Peroxisomal disorders are rare, genetic, terminal conditions that affect all major organ systems of the body.
A peroxisomal disorder on the Zellweger spectrum means that the peroxisomes in your cells aren’t working properly, are absent, or are severely decreased.
Single enzyme protein deficiencies including D-Bifunctional Protein Deficiency (DBPD) and Acyl-CoA Oxidase Deficiency (ACOX) are also peroxisomal disorders.
Peroxisomes are necessary for cell function, normal brain development, and the formation of myelin.
As the understanding of this disorder has grown, there has been a movement away from the original disease categories towards a continuum of disease severity for PBD-ZSD, ranging from most severe (Zellweger syndrome), intermediate (neonatal adrenoleukodystrophy), and mild (infantile Refsum disease and Heimler syndrome). Although less common now, you may occasionally hear PBD-ZSD referred to by any of these former names.
Peroxisomal disorders are inherited in an autosomal recessive manner, meaning that both the mother and father of a patient have to carry the recessive gene for the patient to have the disorder. These mutations cause one of two major types of peroxisomal disorders:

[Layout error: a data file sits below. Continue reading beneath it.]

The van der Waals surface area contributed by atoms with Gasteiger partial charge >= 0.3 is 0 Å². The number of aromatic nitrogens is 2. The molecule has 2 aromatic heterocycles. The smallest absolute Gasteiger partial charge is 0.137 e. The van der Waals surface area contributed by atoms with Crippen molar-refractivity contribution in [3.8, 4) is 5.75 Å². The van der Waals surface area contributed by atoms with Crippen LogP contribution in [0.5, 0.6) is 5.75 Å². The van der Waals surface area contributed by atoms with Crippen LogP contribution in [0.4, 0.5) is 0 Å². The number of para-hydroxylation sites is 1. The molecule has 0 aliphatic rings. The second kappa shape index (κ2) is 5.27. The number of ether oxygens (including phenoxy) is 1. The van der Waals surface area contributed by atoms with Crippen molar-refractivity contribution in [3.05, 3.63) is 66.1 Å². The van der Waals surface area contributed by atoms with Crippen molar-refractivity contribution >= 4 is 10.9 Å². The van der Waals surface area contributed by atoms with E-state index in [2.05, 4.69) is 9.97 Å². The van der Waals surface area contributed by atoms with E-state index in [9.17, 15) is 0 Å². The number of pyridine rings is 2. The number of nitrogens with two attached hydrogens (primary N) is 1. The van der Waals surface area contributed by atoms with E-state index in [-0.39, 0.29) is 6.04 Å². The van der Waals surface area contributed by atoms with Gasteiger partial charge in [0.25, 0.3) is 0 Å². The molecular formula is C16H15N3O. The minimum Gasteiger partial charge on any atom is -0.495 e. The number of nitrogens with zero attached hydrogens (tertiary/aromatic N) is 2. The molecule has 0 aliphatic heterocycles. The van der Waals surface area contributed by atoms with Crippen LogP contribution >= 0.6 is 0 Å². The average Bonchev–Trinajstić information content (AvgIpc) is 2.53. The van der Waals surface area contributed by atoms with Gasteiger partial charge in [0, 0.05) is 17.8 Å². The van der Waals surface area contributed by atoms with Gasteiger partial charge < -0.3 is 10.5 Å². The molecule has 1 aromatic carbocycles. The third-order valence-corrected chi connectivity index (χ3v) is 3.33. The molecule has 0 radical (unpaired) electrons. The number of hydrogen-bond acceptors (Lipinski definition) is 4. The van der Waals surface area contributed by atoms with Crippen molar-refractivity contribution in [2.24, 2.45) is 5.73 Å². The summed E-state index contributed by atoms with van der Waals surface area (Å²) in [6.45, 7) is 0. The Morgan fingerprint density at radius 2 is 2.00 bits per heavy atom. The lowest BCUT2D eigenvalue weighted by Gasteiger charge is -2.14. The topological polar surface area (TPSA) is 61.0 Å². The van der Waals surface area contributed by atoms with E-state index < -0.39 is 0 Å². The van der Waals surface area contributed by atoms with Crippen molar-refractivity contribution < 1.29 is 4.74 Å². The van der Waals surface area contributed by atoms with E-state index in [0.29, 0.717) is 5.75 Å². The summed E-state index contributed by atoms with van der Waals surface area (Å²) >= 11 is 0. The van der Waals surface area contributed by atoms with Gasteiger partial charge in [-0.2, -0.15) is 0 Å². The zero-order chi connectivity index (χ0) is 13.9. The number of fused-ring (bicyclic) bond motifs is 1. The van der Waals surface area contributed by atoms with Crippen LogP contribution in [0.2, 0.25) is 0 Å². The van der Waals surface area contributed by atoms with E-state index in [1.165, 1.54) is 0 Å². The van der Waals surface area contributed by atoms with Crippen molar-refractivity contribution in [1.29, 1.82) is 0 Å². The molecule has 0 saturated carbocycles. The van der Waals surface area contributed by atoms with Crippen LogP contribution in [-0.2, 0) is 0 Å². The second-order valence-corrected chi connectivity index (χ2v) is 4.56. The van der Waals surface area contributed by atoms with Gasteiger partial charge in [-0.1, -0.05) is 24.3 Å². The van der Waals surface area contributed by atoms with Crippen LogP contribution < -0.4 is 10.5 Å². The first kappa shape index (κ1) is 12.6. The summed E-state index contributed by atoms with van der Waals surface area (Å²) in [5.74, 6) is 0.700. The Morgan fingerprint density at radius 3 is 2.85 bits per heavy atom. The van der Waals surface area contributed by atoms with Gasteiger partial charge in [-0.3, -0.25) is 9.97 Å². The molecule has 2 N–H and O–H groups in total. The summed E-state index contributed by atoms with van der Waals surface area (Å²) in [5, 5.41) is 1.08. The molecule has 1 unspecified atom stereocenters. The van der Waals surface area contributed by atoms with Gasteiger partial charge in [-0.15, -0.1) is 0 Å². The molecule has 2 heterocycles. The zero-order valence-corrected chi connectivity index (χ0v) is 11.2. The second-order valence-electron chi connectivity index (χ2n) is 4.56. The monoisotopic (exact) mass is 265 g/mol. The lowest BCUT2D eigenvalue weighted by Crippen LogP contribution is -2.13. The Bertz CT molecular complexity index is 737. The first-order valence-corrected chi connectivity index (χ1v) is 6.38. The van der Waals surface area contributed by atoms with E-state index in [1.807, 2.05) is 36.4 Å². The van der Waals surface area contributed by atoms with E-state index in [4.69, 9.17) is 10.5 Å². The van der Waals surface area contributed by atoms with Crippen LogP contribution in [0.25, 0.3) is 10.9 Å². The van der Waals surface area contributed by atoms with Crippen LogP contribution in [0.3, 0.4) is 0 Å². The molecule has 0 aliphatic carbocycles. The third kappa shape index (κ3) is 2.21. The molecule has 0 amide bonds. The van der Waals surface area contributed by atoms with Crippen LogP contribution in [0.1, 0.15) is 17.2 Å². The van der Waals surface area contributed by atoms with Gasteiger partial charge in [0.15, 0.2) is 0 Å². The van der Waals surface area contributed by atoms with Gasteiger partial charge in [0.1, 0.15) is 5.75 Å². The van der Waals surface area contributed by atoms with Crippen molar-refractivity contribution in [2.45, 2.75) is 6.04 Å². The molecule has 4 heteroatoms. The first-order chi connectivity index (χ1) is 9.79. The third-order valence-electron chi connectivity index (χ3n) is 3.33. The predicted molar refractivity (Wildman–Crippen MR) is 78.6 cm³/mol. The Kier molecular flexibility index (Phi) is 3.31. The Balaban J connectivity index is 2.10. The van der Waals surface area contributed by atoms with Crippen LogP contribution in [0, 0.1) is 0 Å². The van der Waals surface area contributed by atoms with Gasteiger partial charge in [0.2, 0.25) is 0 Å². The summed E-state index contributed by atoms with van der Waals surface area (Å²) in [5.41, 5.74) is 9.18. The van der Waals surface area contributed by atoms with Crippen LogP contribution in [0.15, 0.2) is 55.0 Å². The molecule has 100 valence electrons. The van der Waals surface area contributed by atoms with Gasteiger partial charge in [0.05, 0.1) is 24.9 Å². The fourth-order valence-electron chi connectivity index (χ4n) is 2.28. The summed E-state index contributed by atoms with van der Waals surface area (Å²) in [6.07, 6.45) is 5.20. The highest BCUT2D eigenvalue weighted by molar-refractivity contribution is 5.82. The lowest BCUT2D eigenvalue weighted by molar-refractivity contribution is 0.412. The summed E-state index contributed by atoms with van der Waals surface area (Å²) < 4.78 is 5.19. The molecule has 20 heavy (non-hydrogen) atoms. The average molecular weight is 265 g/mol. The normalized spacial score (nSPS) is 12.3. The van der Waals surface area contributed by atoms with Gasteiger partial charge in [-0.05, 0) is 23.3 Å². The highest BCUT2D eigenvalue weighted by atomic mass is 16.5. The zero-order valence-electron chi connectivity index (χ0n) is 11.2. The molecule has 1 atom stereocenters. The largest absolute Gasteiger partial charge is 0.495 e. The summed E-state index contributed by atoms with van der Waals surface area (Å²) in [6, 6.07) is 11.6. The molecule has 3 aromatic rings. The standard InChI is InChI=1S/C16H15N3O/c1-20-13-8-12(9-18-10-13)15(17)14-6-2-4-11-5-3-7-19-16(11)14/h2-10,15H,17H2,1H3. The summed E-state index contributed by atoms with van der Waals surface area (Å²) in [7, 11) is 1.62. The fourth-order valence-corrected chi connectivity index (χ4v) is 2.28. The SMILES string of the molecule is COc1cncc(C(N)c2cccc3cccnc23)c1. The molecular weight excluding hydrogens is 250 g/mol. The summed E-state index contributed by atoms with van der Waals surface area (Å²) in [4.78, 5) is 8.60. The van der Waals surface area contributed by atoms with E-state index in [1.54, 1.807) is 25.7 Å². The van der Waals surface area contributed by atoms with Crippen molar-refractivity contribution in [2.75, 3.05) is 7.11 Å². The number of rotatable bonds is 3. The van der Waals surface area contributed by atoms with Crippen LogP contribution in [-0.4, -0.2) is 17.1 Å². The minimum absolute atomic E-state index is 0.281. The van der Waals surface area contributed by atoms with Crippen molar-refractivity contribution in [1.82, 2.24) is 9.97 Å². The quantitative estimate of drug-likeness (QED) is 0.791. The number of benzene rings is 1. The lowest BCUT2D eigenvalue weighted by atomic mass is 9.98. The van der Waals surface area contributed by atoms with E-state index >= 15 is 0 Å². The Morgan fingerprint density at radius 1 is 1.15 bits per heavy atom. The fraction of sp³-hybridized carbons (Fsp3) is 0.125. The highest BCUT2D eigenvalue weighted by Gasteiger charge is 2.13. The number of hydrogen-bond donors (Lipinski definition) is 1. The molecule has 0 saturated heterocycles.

The Global Foundation for Peroxisomal Disorders (GFPD) was founded in 2010 by parents of children impacted by Peroxisome Biogenesis Disorder-Zellweger Spectrum Disorder (PBD-ZSD). GFPD is a 501(c)(3) nonprofit public charity committed to funding research to develop a greater understanding of PBD-ZSD and related peroxisomal disorders.
Additionally, the GFPD organizes Family and Scientific Conferences, connects families through online support groups, and also provides an equipment exchange program. Our Scientific Advisory Board includes the foremost researchers and physicians in the field of peroxisomal disorders. In their roles as advisers, members collaborate with each other and with our Board of Directors and staff in order to better guide and support our families and the research initiatives of the GFPD.